The same was true this time also. When we walked into the Y Center (and it will always be the Y Center to me - never the Wilk! for heaven's sake!)I noticed the floors - and I said to Mom, "These are the very same floors I walked on over 40 years ago!" It's true, some things never change!

When I mentioned it to Harry, he said they are terrazzo - and terrazzo apparently is almost ageless. I'm glad - because those floors anchor the building in the past for me - and it wouldn't hold any memories for me if there wasn't some anchor there. Much has changed on the BYU campus - but much has stayed the same - at least in spirt if not in fact!

I enjoyed seeing old roommates this go round - my former roommates remain good friends - maybe I have forgotten all the negative and only retain the positive, but that's okay with me. These women were part of a very significant time in my life - and we can go years without seeing each other, and when we do see each other, the years melt away. It's the very best kind of friendship I can think of!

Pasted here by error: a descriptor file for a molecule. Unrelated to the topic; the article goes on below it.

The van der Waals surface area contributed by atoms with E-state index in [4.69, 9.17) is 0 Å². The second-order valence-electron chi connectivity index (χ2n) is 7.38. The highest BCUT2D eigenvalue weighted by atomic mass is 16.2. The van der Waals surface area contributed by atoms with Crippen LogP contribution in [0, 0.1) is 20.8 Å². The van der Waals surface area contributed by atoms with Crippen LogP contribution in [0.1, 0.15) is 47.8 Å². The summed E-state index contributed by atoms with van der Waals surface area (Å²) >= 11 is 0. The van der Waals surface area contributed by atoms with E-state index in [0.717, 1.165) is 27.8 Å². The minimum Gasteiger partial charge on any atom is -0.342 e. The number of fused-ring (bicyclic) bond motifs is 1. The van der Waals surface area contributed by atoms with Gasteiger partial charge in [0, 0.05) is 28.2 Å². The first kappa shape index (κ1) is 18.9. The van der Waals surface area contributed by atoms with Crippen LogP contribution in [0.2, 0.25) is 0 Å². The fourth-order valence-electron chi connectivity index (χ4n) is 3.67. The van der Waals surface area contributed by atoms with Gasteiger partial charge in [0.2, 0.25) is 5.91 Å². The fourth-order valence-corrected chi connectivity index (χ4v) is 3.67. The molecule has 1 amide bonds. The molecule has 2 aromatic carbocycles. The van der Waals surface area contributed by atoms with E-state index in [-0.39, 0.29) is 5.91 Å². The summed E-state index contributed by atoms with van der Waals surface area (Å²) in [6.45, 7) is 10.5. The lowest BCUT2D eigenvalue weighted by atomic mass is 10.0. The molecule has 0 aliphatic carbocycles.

Sunday, August 06, 2006

The Camelot Years

At Dorothy's funeral, an old friend, who also used to live in Monrovia, was one of the speakers. Her theme was "The Camelot Years." She went over all the things we used to do as young wives and mothers. She related it all to different aspects of Dorothy's life, but it brought back a lot of memeories.

My thought was that we need to cherish the moment - whatever moment it is. I reflect often on the past and enjoy getting together with old friends, but there is a present too, and I realize now that I need to preserve it also.